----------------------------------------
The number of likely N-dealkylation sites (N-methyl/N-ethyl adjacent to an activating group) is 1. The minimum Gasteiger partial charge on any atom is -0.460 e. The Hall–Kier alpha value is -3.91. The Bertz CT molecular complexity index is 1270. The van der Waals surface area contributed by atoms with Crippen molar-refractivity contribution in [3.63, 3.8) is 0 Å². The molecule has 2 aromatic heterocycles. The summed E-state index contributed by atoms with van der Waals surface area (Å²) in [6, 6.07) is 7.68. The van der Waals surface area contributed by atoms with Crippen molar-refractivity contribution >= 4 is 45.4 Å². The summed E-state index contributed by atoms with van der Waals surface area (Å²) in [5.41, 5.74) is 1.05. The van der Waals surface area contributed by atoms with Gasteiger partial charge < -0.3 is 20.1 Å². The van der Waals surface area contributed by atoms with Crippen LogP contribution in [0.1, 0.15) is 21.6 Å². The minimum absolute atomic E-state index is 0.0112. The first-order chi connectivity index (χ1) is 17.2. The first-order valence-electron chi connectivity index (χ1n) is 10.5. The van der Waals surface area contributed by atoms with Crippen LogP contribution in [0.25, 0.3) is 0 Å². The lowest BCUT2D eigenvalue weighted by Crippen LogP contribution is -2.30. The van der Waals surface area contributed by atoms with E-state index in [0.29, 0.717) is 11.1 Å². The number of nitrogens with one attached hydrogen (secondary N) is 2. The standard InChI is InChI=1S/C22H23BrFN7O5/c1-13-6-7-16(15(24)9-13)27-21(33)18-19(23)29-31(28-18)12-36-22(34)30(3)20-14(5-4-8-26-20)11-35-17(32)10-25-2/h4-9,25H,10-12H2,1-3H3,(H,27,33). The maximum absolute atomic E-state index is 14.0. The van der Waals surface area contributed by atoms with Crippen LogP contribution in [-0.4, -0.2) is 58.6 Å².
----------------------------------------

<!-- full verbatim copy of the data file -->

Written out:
The number of likely N-dealkylation sites (N-methyl/N-ethyl adjacent to an activating group) is 1. The minimum Gasteiger partial charge on any atom is -0.460 e. The Hall–Kier alpha value is -3.91. The Bertz CT molecular complexity index is 1270. The van der Waals surface area contributed by atoms with Crippen molar-refractivity contribution in [3.63, 3.8) is 0 Å². The molecule has 2 aromatic heterocycles. The summed E-state index contributed by atoms with van der Waals surface area (Å²) in [6, 6.07) is 7.68. The van der Waals surface area contributed by atoms with Crippen molar-refractivity contribution >= 4 is 45.4 Å². The summed E-state index contributed by atoms with van der Waals surface area (Å²) in [5.41, 5.74) is 1.05. The van der Waals surface area contributed by atoms with Gasteiger partial charge < -0.3 is 20.1 Å². The van der Waals surface area contributed by atoms with Crippen LogP contribution in [0.1, 0.15) is 21.6 Å². The minimum absolute atomic E-state index is 0.0112. The first-order chi connectivity index (χ1) is 17.2. The first-order valence-electron chi connectivity index (χ1n) is 10.5. The van der Waals surface area contributed by atoms with Crippen LogP contribution in [0.25, 0.3) is 0 Å². The lowest BCUT2D eigenvalue weighted by Crippen LogP contribution is -2.30. The van der Waals surface area contributed by atoms with E-state index in [0.29, 0.717) is 11.1 Å². The number of nitrogens with one attached hydrogen (secondary N) is 2. The standard InChI is InChI=1S/C22H23BrFN7O5/c1-13-6-7-16(15(24)9-13)27-21(33)18-19(23)29-31(28-18)12-36-22(34)30(3)20-14(5-4-8-26-20)11-35-17(32)10-25-2/h4-9,25H,10-12H2,1-3H3,(H,27,33). The maximum absolute atomic E-state index is 14.0. The van der Waals surface area contributed by atoms with Crippen LogP contribution in [-0.4, -0.2) is 58.6 Å².